Republicans criticized the budget for not including substantive structural fiscal reforms, and fiscal experts warned that borrowing to cover operating expenses will create problems down the line.
"If there's ever a time when you should look beyond the immediate horizon as you're making budget decisions, this is the time," said Frank Haines, legislative budget and finance officer, commenting during a budget hearing on Murphy's original proposal to borrow $4 billion, instead of the Legislature's $4.5 billion. "The larger you make that structural deficit, the harder it’s going to be to craft the next budget without disruptions, without lots of additional decisions that may be difficult to make, that may be difficult to get any agreement around."
Richard Keevey, New Jersey's former budget director and comptroller, wrote that such borrowing "is not appropriate and flies in the face of long-held best budgeting practices."
New Jersey is already one of the most indebted states in the nation, having about $44.4 billion worth of outstanding bonded debt as of June 2019.
And it's still unclear exactly how much this new borrowing will cost taxpayers, as the Treasury Department hasn't nailed down how long it will take to repay, how much the interest will cost, and on which markets they will sell. In a September budget hearing, officials said they were considering paying back the bonds over 10 years and around 2% interest.
Before a panel of four lawmakers separately approved the borrowing on Monday, representatives from the Commerce and Industry Association of New Jersey, the New Jersey Business & Industry Association and the Chamber of Commerce Southern New Jersey testified against the proposal.
“The longstanding impact of the borrowing cannot be understated, adding to the state’s already enormous debt, which can only lead to higher taxes on already overburdened residents and businesses," said Hilary Chebra, manager of government affairs for the Chamber of Commerce Southern New Jersey.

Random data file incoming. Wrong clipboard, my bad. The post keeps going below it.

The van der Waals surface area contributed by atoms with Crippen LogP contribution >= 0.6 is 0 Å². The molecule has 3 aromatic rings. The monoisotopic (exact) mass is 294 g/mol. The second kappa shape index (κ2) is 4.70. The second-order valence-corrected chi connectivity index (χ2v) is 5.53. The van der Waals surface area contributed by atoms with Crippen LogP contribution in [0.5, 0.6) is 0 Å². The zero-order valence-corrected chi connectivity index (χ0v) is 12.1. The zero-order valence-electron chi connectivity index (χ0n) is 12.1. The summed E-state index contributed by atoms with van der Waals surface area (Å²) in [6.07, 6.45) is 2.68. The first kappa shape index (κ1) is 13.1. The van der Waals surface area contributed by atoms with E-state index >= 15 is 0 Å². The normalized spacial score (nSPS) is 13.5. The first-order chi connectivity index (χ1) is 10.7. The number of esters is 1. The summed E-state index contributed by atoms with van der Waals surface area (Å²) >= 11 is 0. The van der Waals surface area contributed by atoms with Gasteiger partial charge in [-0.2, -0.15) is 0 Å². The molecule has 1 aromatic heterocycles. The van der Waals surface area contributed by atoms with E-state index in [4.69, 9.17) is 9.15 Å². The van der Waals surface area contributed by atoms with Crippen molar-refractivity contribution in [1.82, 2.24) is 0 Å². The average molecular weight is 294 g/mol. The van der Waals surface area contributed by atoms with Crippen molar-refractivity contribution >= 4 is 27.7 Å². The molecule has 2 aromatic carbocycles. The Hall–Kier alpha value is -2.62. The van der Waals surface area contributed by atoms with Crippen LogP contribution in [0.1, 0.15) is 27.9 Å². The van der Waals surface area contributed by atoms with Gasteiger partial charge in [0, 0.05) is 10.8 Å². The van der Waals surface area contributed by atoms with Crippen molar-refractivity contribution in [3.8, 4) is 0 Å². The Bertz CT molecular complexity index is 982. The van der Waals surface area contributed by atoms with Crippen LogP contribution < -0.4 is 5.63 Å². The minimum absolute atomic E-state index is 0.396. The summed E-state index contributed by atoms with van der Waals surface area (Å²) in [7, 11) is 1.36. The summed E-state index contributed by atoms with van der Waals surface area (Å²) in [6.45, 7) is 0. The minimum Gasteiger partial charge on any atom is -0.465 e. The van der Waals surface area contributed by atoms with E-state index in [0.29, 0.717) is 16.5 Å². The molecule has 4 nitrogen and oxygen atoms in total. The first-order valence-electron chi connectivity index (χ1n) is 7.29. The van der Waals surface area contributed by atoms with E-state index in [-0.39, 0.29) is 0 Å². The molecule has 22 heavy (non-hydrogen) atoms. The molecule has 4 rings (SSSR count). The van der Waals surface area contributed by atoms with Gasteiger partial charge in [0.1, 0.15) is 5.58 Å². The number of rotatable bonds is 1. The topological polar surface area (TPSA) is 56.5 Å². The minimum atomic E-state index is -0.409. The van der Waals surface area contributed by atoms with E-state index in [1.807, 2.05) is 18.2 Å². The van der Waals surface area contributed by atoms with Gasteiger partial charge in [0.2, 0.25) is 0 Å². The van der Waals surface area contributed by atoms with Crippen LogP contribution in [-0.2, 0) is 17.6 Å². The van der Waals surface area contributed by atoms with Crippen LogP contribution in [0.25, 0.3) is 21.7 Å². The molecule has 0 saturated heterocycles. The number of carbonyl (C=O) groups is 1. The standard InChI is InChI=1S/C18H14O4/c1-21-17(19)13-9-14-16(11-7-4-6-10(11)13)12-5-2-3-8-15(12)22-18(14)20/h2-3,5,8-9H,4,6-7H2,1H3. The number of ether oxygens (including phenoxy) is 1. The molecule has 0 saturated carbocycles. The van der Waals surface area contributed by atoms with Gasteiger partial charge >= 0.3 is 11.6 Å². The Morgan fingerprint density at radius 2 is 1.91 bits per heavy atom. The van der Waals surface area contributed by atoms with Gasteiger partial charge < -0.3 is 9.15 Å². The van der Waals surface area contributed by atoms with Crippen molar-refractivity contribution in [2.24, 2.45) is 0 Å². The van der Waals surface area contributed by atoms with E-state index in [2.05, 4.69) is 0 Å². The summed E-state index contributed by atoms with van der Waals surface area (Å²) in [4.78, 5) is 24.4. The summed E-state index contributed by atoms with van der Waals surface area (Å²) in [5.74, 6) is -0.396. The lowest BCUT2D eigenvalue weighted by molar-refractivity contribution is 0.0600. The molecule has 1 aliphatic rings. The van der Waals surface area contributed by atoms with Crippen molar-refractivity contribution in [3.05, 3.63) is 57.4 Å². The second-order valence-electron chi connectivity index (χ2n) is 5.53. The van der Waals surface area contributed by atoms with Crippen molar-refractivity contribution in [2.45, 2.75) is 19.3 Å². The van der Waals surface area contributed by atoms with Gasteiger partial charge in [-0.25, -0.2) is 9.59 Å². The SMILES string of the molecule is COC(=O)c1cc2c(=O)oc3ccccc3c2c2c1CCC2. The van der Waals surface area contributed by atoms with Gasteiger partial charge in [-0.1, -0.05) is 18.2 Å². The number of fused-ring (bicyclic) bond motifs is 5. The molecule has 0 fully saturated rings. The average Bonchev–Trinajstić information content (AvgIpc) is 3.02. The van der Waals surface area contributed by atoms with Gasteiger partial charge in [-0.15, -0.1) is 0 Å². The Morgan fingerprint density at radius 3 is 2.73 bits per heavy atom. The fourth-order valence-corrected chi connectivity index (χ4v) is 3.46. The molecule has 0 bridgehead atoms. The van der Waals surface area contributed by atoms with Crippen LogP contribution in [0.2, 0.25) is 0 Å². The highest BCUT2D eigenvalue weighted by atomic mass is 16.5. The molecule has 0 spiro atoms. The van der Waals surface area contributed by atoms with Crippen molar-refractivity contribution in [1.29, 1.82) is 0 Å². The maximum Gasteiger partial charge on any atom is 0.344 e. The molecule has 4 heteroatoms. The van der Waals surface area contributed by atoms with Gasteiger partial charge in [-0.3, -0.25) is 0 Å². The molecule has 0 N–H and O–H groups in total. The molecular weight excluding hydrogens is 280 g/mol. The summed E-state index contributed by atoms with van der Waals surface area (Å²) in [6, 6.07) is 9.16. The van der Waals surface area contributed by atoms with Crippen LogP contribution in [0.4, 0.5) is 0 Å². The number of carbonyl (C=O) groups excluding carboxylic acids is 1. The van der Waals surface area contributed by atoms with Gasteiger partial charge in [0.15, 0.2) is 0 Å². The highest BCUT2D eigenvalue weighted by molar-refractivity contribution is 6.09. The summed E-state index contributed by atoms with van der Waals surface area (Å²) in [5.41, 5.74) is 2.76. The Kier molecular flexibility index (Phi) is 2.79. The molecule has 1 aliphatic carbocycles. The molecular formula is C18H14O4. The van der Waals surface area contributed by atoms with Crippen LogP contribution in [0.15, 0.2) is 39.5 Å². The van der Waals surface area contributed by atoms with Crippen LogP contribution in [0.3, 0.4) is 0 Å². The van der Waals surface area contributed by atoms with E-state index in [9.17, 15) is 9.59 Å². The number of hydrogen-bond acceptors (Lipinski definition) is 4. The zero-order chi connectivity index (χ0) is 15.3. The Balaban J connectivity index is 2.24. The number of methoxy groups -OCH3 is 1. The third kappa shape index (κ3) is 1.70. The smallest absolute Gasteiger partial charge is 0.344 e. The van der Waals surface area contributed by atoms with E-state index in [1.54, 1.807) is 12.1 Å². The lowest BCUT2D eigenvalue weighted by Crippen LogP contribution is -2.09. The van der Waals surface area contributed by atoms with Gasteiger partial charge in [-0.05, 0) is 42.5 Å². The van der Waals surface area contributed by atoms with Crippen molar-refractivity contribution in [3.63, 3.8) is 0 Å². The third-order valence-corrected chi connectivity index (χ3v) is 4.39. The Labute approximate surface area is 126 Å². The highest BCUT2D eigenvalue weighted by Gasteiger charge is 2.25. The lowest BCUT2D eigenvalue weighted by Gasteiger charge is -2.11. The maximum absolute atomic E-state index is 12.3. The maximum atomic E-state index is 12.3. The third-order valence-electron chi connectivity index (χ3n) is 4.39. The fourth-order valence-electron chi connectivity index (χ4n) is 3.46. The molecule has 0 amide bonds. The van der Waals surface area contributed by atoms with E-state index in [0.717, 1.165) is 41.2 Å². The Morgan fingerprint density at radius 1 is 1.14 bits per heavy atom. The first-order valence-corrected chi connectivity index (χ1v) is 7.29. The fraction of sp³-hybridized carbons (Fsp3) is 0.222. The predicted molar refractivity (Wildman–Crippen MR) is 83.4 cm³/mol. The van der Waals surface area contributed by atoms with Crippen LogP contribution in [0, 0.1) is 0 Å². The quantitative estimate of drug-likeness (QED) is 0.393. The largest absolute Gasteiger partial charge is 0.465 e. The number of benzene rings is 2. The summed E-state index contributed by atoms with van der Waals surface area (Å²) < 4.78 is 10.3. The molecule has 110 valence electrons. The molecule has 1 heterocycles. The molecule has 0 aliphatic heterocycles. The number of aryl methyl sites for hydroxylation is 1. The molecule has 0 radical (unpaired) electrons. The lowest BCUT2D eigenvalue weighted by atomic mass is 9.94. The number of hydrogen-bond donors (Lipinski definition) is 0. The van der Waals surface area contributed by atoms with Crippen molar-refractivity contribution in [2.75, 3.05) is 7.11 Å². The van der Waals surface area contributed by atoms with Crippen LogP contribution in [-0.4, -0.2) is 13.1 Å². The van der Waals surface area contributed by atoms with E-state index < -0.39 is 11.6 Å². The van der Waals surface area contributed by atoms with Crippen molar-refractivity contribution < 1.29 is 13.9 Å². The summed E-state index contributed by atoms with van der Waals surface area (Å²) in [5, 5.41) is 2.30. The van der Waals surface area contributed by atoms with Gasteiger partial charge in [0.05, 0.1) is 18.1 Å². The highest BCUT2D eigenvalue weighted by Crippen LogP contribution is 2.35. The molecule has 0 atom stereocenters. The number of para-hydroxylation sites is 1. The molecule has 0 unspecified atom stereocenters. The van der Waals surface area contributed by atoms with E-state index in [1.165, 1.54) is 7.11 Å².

Legislators said that if the federal government agrees to direct cash assistance for states and localities, that money would be used to pay off the debt early. The latest House stimulus plan in negotiations includes an estimated $8.7 billion for the state of New Jersey, and about $5.3 billion for counties and localities, according to congressional figures.
As paying off debt remains a large chunk of the budget, the state's pension payments to public workers is growing and continues to crowd out other spending priorities.
The state will pay $4.7 billion this fiscal year, which is still only 80% of what experts recommend to pay to keep costs from further ballooning.
New Jersey needs to tackle pension reform and cutting government costs through things like shared service agreements, said Senate President Stephen Sweeney, D-Gloucester, and budget chair Sen. Paul Sarlo, D-Bergen. That was part of the deal with the governor, they said.
And still it's to be seen whether the $2.5 billion surplus lawmakers set aside will be enough to ward off economic damage that a second wave of COVID-19 cases would bring.
Ashley Balcerzak is a reporter in the New Jersey Statehouse. For unlimited access to her work covering New Jersey’s legislature and political power structure, please subscribe or activate your digital account today.
Source : https://www.northjersey.com/story/news/new-jersey/2020/09/29/nj-budget-whats-states-spending-plan-2021/3528916001/